My wife Jo and I are a good team with our family – we have two boys, Jacob (aged four) and Jonas, one. Other dads might say the same thing, but I’m partially sighted – which means we face additional challenges when it comes to parenting.
Jo does all the driving and DIY, most of the housework, and runs the in-house, 24/7 laundry service that started when the boys came along. She’s amazing. She takes care of the things I can’t do and never makes me feel bad about it.
I have oculo cutaneous albinism, which means among other things that I can’t drive, struggle to read print, and don’t recognise faces or any sort of detail from a distance. I also have difficulty coping with bright light and glare. It certainly adds some challenges to being a dad.
I grew up in a very working-class background in Middlesbrough and my parents didn’t expect to have a visually impaired child. At first they just thought I was having trouble focusing, but eventually my albinism was diagnosed and I had eye surgery at the ages of six and ten.
No-one really talked about it as a disability – that was good in some ways but made me resistant to any support. Back in the 1970s and ’80s there seemed to be only one style of brown NHS glasses for children, but even when eyewear got a bit trendier in the 1980s I simply refused to wear them.
in my teens I was the kid who couldn’t see properly but was always up for a fight.
I’d been a fairly bright little boy in primary school and loved reading, but because I had to hold books close to my face I became a target for some of the other kids. I was quick to hit back with comments about how they couldn’t read at all, but that just started a confrontational approach which got worse in my teens – the kid who couldn’t see properly but was always up for a fight.
At secondary school I had to compete against more middle class, nuclear family types than at primary school, and with only my fairly uneducated Mam and Nana at home to help me out I felt inferior. I became disruptive and fell behind. The school knew there was something wrong with my eyesight but didn’t really know what to do about it, so in 1985 my mother decided to have me registered as partially sighted. It wasn’t an instant solution, but it meant I got more support and it heralded a more positive approach.
I fluked enough good GCSE grades to move onto A-levels, encouraged by three amazing teachers who made me realise I could achieve more than I thought I could. I started wearing my glasses indoors. When I went on to St David’s University College in Lampeter I began to wear them all the time. In 2000 I became a rehabilitation officer and worked at the Royal National College for the Blind in Hereford – which was where I met Jo.
Finding ways to control and adapt as much of my world as possible is critical to pretty much everything, but that’s not easy when it comes to babies. Since Jacob was born in 2013, though, I’ve become fairly comfortable with bathing, changing nappies, bottle feeding and dressing little ones.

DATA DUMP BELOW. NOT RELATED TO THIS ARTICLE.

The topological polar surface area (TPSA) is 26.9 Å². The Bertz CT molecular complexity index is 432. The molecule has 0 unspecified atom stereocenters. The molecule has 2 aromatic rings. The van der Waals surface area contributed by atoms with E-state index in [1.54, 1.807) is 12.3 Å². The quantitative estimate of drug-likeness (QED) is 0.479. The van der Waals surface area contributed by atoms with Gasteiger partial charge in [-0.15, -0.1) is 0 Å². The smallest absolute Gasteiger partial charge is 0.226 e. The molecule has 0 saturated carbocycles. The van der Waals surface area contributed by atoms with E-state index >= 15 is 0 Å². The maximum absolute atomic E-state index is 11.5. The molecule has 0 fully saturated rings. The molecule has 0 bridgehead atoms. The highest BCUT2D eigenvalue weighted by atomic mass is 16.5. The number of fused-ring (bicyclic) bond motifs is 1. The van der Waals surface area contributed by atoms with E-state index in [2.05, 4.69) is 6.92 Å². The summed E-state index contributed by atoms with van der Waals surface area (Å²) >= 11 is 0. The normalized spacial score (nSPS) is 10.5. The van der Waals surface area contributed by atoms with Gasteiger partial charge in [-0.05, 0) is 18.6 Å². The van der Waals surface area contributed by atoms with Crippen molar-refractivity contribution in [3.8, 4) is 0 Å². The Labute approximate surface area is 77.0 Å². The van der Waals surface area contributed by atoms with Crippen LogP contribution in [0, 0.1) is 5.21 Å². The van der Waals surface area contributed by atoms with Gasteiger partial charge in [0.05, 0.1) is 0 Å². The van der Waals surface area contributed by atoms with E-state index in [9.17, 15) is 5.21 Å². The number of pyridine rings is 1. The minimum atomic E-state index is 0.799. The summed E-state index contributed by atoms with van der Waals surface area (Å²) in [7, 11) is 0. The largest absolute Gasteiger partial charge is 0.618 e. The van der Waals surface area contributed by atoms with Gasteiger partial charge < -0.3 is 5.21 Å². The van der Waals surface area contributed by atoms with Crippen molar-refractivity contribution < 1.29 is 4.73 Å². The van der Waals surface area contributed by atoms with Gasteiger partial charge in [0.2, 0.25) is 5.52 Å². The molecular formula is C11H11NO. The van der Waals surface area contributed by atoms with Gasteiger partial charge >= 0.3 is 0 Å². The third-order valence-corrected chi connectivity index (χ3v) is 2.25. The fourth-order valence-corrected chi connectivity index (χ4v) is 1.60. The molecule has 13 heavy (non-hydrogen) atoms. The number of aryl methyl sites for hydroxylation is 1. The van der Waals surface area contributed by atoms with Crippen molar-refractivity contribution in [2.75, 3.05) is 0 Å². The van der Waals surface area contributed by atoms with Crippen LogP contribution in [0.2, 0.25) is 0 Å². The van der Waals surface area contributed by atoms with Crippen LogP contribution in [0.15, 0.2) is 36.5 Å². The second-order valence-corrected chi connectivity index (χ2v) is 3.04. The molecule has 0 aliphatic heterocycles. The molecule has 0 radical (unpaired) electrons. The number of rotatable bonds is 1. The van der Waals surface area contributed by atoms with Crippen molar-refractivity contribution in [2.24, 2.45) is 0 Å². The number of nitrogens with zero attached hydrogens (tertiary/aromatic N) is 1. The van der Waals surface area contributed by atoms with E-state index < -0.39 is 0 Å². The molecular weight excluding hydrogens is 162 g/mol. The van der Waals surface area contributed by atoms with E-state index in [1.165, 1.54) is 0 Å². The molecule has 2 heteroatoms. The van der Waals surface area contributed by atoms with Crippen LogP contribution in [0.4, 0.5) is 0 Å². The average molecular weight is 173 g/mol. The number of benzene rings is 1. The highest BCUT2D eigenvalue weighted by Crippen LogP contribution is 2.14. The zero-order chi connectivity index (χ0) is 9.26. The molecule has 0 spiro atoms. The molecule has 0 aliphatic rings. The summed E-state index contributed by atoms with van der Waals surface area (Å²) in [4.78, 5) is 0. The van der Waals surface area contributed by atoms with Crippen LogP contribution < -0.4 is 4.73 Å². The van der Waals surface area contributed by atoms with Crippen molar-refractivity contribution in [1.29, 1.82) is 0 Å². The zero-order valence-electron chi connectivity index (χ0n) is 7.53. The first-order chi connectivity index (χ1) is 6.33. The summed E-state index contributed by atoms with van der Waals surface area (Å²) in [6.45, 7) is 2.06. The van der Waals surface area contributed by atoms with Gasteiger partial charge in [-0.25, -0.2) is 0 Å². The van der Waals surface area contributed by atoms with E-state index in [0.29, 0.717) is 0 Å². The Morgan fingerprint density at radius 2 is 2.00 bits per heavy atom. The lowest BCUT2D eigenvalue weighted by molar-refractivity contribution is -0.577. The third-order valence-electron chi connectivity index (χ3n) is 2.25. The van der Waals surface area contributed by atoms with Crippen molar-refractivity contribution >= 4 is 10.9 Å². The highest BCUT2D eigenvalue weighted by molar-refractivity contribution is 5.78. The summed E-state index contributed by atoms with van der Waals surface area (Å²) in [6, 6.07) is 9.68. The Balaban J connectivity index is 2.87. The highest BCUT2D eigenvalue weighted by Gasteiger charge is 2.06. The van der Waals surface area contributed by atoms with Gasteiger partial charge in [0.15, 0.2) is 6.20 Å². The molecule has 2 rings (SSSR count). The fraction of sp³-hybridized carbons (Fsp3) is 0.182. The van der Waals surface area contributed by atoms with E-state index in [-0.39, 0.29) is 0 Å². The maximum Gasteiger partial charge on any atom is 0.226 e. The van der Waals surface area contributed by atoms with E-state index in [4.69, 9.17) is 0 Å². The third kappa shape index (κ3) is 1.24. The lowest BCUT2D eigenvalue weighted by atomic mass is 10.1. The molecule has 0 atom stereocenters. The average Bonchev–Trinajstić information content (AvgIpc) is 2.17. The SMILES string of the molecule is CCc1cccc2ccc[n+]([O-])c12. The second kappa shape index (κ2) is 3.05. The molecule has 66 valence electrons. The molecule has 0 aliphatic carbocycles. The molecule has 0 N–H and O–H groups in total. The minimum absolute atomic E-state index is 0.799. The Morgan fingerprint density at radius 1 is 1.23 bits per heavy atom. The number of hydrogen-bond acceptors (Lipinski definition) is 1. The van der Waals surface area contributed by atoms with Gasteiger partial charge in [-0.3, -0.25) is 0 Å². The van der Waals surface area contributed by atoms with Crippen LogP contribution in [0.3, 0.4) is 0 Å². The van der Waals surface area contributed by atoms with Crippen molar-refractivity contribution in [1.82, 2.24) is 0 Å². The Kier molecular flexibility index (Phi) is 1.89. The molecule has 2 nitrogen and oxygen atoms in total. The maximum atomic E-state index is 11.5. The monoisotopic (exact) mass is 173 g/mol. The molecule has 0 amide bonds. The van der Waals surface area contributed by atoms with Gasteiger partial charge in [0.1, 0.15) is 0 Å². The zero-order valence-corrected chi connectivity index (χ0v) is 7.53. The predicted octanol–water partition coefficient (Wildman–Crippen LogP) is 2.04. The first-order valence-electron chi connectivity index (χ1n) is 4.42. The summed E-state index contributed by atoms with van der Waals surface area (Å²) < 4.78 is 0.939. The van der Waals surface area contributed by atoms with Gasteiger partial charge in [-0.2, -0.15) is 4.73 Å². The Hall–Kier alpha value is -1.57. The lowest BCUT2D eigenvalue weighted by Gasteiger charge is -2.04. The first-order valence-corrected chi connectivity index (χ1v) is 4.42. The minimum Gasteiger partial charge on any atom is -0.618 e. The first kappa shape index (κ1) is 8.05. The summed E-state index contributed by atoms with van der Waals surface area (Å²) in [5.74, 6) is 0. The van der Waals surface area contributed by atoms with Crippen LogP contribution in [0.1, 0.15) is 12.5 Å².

But I’ve said some pretty unpleasant things to press studs over the years, and some things are just impossible – like a particularly messy nappy when the contents get everywhere. I’ll think I’ve done fine until Jo gently tells me, “Oh, there’s a bit there…and there…and there…” I promise, this is down to not being see properly rather than poor technique!
Playing with the boys at home is easy enough because I’m in a familiar environment that I can more or less control. I’ve been tripped up by the odd rogue toy car, but that’s all.
Crowded, bustling environments are my worst nightmare
Outdoors, being in sole charge of the boys – well, that’s different and much scarier. Crowded, bustling environments are my worst nightmare, particularly in summer and early autumn when the sun is low in the sky. Every parent has had that moment of sheer terror when their small child slips free and disappears.
For me it’s worse because I know I’ll struggle more than most people to find them again. My visual impairment also isn’t that obvious – I just look like a bloke wearing glasses – so I’m always having to explain why I need help.
I once lost sight of Jacob at a small animal farm in a kind of maze for toddlers made out of hay bales. I thought I knew where all the exits were but he’d found one I hadn’t spotted; he was rescued by a kind stranger who found him 200m away, talking to a small goat.
I’m much more comfortable in the countryside than the city. We have quiet and familiar walks on our doorstep and I love taking the boys out to walk in the woods or sit under a big, old tree and tell stories. I can keep my gaze on one small figure out there much more easily than against a busy moving background with lots of people.
If the sun’s in the wrong part of the sky, my son could be on stilts wearing fluorescent green and I’d still have no chance of spotting him
Jacob would love to go to Alton Towers and Disneyland Paris but I couldn’t be responsible for him there. If the sun’s in the wrong part of the sky he could be on stilts wearing fluorescent green and I’d still have no chance of spotting him. I’m sure we’ll go to places like this eventually, but Jo will have to be in charge.
The most frustrating thing is not being able to drive. Over the years I’d come to accept it was simply something I couldn’t do and rationalised that I’d be naturally fitter through having to walk more. But on those days when Jo is poorly, tired, busy with her own job or needs space, I’d love to be able to strap the boys in the car and head off somewhere.
In my worst moments, I feel guilty and a bit useless but mostly we’re like any other family trying to get the balance right. I love being a hands-on parent as well as being able to work. The days of thinking “Why me?” are pretty much gone and it’s only occasionally that I remember that I’m a visually impaired parent.
Via Joan MacFadden
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